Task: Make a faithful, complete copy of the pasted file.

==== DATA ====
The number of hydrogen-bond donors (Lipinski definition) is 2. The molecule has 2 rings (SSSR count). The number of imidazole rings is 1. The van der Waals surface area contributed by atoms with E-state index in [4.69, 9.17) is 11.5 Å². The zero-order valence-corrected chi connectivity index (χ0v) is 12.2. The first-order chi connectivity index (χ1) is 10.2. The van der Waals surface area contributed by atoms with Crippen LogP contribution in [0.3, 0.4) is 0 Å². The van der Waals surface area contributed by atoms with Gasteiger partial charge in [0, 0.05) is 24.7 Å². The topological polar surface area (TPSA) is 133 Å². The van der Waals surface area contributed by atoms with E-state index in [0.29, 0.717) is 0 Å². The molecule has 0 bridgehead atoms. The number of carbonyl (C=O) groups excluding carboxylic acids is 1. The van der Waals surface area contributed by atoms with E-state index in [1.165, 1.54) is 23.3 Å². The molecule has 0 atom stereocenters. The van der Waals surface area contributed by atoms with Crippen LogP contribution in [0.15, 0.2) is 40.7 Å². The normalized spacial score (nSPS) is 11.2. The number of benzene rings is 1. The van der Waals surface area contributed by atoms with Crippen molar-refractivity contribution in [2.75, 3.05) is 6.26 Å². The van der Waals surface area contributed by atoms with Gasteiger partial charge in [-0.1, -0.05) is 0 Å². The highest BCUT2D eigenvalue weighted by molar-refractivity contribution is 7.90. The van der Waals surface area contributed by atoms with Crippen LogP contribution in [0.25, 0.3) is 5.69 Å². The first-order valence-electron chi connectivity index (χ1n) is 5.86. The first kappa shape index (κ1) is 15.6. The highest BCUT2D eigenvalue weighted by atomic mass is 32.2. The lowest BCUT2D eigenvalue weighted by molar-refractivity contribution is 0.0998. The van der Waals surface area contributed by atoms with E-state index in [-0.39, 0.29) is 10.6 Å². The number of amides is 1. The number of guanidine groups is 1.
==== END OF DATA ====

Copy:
The number of hydrogen-bond donors (Lipinski definition) is 2. The molecule has 2 rings (SSSR count). The number of imidazole rings is 1. The van der Waals surface area contributed by atoms with E-state index in [4.69, 9.17) is 11.5 Å². The zero-order valence-corrected chi connectivity index (χ0v) is 12.2. The first-order chi connectivity index (χ1) is 10.2. The van der Waals surface area contributed by atoms with Crippen LogP contribution in [0.3, 0.4) is 0 Å². The van der Waals surface area contributed by atoms with Gasteiger partial charge in [0, 0.05) is 24.7 Å². The topological polar surface area (TPSA) is 133 Å². The van der Waals surface area contributed by atoms with E-state index in [0.29, 0.717) is 0 Å². The molecule has 0 bridgehead atoms. The number of carbonyl (C=O) groups excluding carboxylic acids is 1. The van der Waals surface area contributed by atoms with E-state index in [1.165, 1.54) is 23.3 Å². The molecule has 0 atom stereocenters. The van der Waals surface area contributed by atoms with Crippen LogP contribution in [0.15, 0.2) is 40.7 Å². The normalized spacial score (nSPS) is 11.2. The number of benzene rings is 1. The van der Waals surface area contributed by atoms with Crippen molar-refractivity contribution in [2.75, 3.05) is 6.26 Å². The van der Waals surface area contributed by atoms with Gasteiger partial charge in [-0.1, -0.05) is 0 Å². The highest BCUT2D eigenvalue weighted by molar-refractivity contribution is 7.90. The van der Waals surface area contributed by atoms with Crippen LogP contribution in [0.25, 0.3) is 5.69 Å². The first-order valence-electron chi connectivity index (χ1n) is 5.86. The first kappa shape index (κ1) is 15.6. The highest BCUT2D eigenvalue weighted by atomic mass is 32.2. The lowest BCUT2D eigenvalue weighted by molar-refractivity contribution is 0.0998. The van der Waals surface area contributed by atoms with E-state index in [-0.39, 0.29) is 10.6 Å². The number of amides is 1. The number of guanidine groups is 1.